Overwhelmingly, time and time again, research has shown the ability to write well is key to overall college success. This is no surprise. After all, writing at its core is thinking on paper, and the ability to think and reason is what separates great students from mediocre performers. In my transition from high school teacher to college professor, I have noted five distinct differences in high school and college writing. If each of these differences were addressed, students, especially adult learners-- those returning to school after a long absence, would make a smoother transition to college level work because writing is needed for almost every class.
High school students write papers that are informative whereas college papers are explorative.
College students are expected to be embrace new concepts and expand upon those ideas in their papers. Most high school papers are generally informative. A high school teacher generally assigns students papers to check for their understanding. For instance, a high school teacher might be ask a student to write a paper on the Civil War. The student is expected to regurgitate facts and ideologies discussed in class. A history professor, on the other hand, wants the student to discover new ideologies about the Civil War that were not discussed or explored in class. Furthermore, the student may be asked to research another war and note political, economic or other similarities to the Civil War.
High school students write general thesis statements, whereas college students are expected to form solid argumentative thesis statements.
In high school students wrote very general thesis statements, if they wrote them at all. Students might write: I am going to discuss the way Romeo and Juliet interacted with their families. However, a college thesis is much more specific and directive and really drives the paper. For instance, a college thesis might be: It will be proven that the friar’s lack of religious influence caused the death of Romeo. The college thesis should be opinionated and it show be written in such a way that it could be challenged by someone with an opposing view.
High school students may surf the web and find sources to use in their paper whereas college professors will only accept scholarly research sources.
In high school students googled and used popular sources like magazine, websites and books in their papers. For the most part, if students did not plagiarize, these sources were accepted as authoritative. College writing, on the other hand, requires the use of scholarly sources. Scholarly sources are research references that are peer-reviewed or an articles or books from an academic publisher. A website has to meet certain criteria to be scholarly.
High school students were taught to write in a simple form, whereas college writing requires more invention.
In high school most students were taught to write the typical five paragraph essay. This essay generally included an introduction, conclusion and three body paragraphs and each body paragraph elaborated on each point. This was the way most students prepared for the writing portion of the SAT. In College writing students are expected to write expansively and decipher each point, and the five paragraph essay just does not meet the standard.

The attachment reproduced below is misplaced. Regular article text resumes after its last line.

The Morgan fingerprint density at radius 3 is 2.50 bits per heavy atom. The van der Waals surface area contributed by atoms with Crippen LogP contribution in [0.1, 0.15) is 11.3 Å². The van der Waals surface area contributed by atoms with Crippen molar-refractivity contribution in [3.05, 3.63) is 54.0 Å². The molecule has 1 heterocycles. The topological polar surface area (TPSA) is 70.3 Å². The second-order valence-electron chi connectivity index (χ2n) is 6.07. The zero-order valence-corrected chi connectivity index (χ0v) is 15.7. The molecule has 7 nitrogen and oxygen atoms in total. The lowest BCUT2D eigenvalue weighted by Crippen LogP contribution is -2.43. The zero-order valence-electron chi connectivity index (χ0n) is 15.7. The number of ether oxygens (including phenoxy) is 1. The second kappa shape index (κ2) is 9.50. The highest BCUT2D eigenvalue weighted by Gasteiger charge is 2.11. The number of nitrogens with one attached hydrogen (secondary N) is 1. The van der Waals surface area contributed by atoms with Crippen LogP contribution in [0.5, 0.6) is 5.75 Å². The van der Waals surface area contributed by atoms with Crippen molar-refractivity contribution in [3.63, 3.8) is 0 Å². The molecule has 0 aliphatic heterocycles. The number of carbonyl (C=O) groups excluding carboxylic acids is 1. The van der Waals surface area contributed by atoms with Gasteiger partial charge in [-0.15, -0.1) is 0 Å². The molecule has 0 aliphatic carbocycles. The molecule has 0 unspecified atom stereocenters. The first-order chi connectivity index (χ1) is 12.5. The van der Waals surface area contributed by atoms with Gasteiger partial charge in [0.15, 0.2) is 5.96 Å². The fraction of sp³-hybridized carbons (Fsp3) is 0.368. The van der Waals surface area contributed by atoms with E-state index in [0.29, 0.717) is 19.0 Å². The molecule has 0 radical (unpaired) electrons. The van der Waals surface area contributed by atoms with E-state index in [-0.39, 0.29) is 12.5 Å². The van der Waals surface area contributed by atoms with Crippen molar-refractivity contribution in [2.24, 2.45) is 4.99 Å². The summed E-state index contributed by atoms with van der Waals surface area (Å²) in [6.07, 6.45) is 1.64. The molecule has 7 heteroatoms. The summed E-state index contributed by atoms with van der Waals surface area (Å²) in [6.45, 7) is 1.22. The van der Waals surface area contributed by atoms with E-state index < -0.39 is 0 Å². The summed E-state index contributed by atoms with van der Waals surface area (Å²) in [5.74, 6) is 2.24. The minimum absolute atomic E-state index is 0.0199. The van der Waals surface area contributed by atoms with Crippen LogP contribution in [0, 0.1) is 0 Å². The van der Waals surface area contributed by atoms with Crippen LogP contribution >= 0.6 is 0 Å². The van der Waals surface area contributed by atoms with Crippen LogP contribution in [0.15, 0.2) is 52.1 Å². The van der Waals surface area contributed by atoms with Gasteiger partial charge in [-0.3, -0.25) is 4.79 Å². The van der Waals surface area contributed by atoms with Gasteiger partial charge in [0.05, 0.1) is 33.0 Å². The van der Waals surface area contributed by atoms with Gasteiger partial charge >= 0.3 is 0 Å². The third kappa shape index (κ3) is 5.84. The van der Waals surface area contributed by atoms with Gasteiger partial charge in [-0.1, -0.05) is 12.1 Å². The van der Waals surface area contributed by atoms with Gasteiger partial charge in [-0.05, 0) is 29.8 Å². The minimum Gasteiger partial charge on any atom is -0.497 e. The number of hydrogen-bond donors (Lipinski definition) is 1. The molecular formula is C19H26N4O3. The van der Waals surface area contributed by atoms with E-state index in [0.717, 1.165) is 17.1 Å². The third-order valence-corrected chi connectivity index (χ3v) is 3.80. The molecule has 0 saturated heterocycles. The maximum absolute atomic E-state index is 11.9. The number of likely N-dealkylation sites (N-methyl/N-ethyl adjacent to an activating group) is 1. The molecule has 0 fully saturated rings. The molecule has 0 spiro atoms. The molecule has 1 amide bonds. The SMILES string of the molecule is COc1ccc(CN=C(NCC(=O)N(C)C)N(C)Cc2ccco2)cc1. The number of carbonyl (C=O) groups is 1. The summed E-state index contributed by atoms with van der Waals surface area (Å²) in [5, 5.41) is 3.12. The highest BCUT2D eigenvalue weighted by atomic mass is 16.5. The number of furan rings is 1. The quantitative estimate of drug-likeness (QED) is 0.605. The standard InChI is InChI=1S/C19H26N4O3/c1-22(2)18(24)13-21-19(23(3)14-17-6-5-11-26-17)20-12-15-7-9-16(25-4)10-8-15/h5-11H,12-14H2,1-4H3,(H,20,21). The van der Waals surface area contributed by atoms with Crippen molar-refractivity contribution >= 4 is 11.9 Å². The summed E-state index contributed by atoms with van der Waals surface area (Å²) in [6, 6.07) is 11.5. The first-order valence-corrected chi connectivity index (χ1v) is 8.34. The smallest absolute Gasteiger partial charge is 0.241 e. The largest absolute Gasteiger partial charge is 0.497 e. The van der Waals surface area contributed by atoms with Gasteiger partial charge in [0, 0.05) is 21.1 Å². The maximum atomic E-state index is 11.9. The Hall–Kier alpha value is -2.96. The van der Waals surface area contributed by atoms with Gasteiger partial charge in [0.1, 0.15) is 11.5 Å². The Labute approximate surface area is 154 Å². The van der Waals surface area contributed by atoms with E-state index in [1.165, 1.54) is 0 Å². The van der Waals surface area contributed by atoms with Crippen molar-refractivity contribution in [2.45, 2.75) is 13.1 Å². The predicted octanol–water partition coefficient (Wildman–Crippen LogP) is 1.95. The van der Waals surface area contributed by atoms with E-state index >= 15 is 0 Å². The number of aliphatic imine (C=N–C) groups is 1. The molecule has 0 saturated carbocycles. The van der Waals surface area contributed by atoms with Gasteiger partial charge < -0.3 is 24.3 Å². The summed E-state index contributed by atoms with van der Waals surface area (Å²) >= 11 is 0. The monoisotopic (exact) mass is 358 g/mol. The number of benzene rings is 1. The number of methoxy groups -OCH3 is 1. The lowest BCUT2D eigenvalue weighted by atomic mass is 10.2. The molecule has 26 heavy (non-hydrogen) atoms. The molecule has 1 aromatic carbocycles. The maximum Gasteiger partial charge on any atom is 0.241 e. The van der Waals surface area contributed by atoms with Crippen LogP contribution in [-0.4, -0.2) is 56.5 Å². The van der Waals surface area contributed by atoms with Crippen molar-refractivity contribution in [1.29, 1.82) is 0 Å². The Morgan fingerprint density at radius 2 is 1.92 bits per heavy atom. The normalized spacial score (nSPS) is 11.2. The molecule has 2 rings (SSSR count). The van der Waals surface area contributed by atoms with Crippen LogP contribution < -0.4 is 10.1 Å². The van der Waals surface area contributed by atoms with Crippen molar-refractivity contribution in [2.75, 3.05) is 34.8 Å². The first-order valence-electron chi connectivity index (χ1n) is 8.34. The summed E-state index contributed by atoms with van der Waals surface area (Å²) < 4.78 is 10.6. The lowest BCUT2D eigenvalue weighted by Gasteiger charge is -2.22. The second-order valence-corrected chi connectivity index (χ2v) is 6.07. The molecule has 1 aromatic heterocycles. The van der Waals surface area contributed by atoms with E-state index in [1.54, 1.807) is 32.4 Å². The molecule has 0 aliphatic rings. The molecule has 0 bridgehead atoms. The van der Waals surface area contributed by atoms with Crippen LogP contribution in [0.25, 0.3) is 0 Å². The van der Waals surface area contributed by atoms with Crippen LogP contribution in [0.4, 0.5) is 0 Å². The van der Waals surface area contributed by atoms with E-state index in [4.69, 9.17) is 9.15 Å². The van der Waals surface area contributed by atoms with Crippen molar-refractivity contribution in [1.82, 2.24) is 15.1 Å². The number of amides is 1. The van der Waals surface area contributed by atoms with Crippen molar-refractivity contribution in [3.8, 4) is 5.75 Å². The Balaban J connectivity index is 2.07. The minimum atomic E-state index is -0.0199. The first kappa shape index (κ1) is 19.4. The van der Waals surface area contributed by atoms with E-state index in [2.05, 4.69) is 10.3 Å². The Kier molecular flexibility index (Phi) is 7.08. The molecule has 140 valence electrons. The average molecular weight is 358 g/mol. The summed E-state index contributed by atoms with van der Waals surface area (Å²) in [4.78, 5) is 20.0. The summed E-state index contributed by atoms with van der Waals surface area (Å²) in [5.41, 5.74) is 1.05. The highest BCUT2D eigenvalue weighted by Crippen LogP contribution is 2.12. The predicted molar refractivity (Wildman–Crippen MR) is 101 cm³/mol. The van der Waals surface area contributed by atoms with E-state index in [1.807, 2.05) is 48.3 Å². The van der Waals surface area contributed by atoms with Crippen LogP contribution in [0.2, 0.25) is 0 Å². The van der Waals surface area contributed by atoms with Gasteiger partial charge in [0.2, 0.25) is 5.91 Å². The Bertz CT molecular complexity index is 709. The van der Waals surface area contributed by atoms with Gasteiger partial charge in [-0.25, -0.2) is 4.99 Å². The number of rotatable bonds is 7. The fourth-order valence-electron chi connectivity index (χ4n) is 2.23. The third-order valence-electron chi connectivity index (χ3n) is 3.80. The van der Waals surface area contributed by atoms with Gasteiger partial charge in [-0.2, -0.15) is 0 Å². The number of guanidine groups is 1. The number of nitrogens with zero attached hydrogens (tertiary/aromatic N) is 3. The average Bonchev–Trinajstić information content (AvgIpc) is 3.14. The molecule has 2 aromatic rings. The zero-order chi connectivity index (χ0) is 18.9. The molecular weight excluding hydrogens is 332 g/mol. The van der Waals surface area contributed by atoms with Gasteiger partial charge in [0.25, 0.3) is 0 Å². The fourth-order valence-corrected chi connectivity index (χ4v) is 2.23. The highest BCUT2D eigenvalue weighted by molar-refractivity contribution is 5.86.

High school students write papers using a loose form of MLA or generally no form at all, whereas college professors require strict adherence to form.
Students should know how to cite in Modern Language Association (MLA), Association of Psychological (APA), Chicago, etc. The font should always be 12 point. The research within the paper should be cited a specific way.
These five areas, if addressed will help students to write well in college and beyond. Adult learners, especially those returning to school and those taking online classes, often struggle repeatedly with some of these issues. However, once students master these skills they quickly transform into strong students.
Cheryl Carter is a college professor who enjoys helping other write with clarity and power. She is the author of Essential Writing Skills for College Bound Students and several other books. Her books have been translated into several languages. In addition to writing, she manages an online writing school. Visit www.writeforcollege.org for information on how to be better prepared for college writing.
A lot has been said about the new SAT scheduled to debut March 2016. Some have recommended students take the well-established ACT to avoid being an educational guinea pig. I have read much on the new SAT and listened to interviews. I am still a bit divided on my thoughts on the new exam.
The SAT reformers tell us the new exam will reflect the high school curriculum more and generalized vocabulary. What does this mean for homeschoolers, who have consistently and significantly scored higher on the SAT than their public and private school peers?
Frankly, there is no reason to believe that homeschoolers will not continue to ace the exam. I mention this because some parents have asked me if they should alter their curriculum given the change in the test. Mastering the vocabulary is one of the ways to score higher on the SAT and since the vocabulary is going to be make more amiable to the typical high school student.
As homeschooler remain committed to their strong and traditional college prep metho then they will continue to do well.
Cheryl Carter is a busy homeschooling mom, who is never too busy to help others. She has helped countless homeschool parents navigate the college admission process. Her unique insights and practical advice will give your child the competitive edge in admissions.